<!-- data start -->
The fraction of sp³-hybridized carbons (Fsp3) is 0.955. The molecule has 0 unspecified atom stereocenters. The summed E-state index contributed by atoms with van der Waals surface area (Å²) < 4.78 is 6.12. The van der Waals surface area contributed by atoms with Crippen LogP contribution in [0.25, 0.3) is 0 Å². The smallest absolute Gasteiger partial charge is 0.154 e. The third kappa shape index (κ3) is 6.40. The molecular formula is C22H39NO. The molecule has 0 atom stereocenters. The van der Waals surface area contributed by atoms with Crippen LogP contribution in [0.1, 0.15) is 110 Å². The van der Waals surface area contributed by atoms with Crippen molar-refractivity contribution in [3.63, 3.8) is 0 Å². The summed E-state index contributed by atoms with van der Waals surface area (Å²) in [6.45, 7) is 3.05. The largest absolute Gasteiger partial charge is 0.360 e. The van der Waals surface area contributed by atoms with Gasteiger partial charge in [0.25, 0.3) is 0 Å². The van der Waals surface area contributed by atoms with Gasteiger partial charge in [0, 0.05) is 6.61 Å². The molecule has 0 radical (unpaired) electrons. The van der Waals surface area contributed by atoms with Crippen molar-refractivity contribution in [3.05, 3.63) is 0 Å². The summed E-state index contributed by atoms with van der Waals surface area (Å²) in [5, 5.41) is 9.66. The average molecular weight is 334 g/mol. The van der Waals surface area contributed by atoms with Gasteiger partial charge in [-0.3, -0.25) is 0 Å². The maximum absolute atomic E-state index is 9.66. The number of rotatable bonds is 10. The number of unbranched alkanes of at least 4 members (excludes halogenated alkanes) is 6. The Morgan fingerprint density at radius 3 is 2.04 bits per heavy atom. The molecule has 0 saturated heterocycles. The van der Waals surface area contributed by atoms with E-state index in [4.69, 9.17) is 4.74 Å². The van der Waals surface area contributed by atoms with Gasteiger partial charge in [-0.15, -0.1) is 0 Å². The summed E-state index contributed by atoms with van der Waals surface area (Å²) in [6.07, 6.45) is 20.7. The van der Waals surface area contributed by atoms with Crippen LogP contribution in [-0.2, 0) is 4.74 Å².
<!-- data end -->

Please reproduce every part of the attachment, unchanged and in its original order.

The fraction of sp³-hybridized carbons (Fsp3) is 0.955. The molecule has 0 unspecified atom stereocenters. The summed E-state index contributed by atoms with van der Waals surface area (Å²) < 4.78 is 6.12. The van der Waals surface area contributed by atoms with Crippen LogP contribution in [0.25, 0.3) is 0 Å². The smallest absolute Gasteiger partial charge is 0.154 e. The third kappa shape index (κ3) is 6.40. The molecular formula is C22H39NO. The molecule has 0 atom stereocenters. The van der Waals surface area contributed by atoms with Crippen LogP contribution in [0.1, 0.15) is 110 Å². The van der Waals surface area contributed by atoms with Crippen molar-refractivity contribution in [3.63, 3.8) is 0 Å². The summed E-state index contributed by atoms with van der Waals surface area (Å²) in [6.45, 7) is 3.05. The largest absolute Gasteiger partial charge is 0.360 e. The van der Waals surface area contributed by atoms with Gasteiger partial charge in [0.25, 0.3) is 0 Å². The van der Waals surface area contributed by atoms with Gasteiger partial charge in [0, 0.05) is 6.61 Å². The molecule has 0 radical (unpaired) electrons. The van der Waals surface area contributed by atoms with Crippen molar-refractivity contribution in [3.05, 3.63) is 0 Å². The summed E-state index contributed by atoms with van der Waals surface area (Å²) in [5, 5.41) is 9.66. The average molecular weight is 334 g/mol. The van der Waals surface area contributed by atoms with Gasteiger partial charge in [-0.3, -0.25) is 0 Å². The maximum absolute atomic E-state index is 9.66. The number of rotatable bonds is 10. The number of unbranched alkanes of at least 4 members (excludes halogenated alkanes) is 6. The Morgan fingerprint density at radius 3 is 2.04 bits per heavy atom. The molecule has 0 saturated heterocycles. The van der Waals surface area contributed by atoms with E-state index in [4.69, 9.17) is 4.74 Å². The van der Waals surface area contributed by atoms with Gasteiger partial charge in [-0.15, -0.1) is 0 Å². The summed E-state index contributed by atoms with van der Waals surface area (Å²) in [6.07, 6.45) is 20.7. The van der Waals surface area contributed by atoms with Crippen LogP contribution in [-0.2, 0) is 4.74 Å².